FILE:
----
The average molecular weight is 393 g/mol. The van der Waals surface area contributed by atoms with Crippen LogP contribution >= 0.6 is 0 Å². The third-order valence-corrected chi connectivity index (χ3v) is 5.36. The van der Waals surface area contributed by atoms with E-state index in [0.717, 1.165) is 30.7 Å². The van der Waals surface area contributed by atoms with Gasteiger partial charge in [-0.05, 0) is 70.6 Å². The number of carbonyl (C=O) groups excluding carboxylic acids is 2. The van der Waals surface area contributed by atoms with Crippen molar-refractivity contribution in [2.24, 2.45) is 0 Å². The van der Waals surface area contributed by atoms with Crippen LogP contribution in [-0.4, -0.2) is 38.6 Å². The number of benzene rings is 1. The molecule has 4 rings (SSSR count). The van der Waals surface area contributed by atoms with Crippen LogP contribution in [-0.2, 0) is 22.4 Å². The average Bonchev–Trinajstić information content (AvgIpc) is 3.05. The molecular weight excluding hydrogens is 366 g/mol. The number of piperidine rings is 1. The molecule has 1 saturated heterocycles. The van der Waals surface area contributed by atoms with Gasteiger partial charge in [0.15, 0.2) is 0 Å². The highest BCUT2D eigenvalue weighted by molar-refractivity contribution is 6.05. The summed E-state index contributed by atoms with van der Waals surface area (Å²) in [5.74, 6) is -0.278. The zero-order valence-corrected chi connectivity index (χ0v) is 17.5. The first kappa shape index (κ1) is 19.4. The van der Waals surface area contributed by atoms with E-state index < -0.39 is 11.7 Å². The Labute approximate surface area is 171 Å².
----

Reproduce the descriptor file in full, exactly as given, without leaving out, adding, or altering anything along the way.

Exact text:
The average molecular weight is 393 g/mol. The van der Waals surface area contributed by atoms with Crippen LogP contribution >= 0.6 is 0 Å². The third-order valence-corrected chi connectivity index (χ3v) is 5.36. The van der Waals surface area contributed by atoms with E-state index in [0.717, 1.165) is 30.7 Å². The van der Waals surface area contributed by atoms with Gasteiger partial charge in [-0.05, 0) is 70.6 Å². The number of carbonyl (C=O) groups excluding carboxylic acids is 2. The van der Waals surface area contributed by atoms with Crippen molar-refractivity contribution in [2.24, 2.45) is 0 Å². The van der Waals surface area contributed by atoms with Crippen LogP contribution in [-0.4, -0.2) is 38.6 Å². The number of benzene rings is 1. The molecule has 4 rings (SSSR count). The van der Waals surface area contributed by atoms with Crippen LogP contribution in [-0.2, 0) is 22.4 Å². The average Bonchev–Trinajstić information content (AvgIpc) is 3.05. The molecular weight excluding hydrogens is 366 g/mol. The number of piperidine rings is 1. The molecule has 1 saturated heterocycles. The van der Waals surface area contributed by atoms with Gasteiger partial charge in [0.15, 0.2) is 0 Å². The highest BCUT2D eigenvalue weighted by molar-refractivity contribution is 6.05. The summed E-state index contributed by atoms with van der Waals surface area (Å²) in [5.74, 6) is -0.278. The zero-order valence-corrected chi connectivity index (χ0v) is 17.5. The first kappa shape index (κ1) is 19.4. The van der Waals surface area contributed by atoms with E-state index < -0.39 is 11.7 Å². The Labute approximate surface area is 171 Å².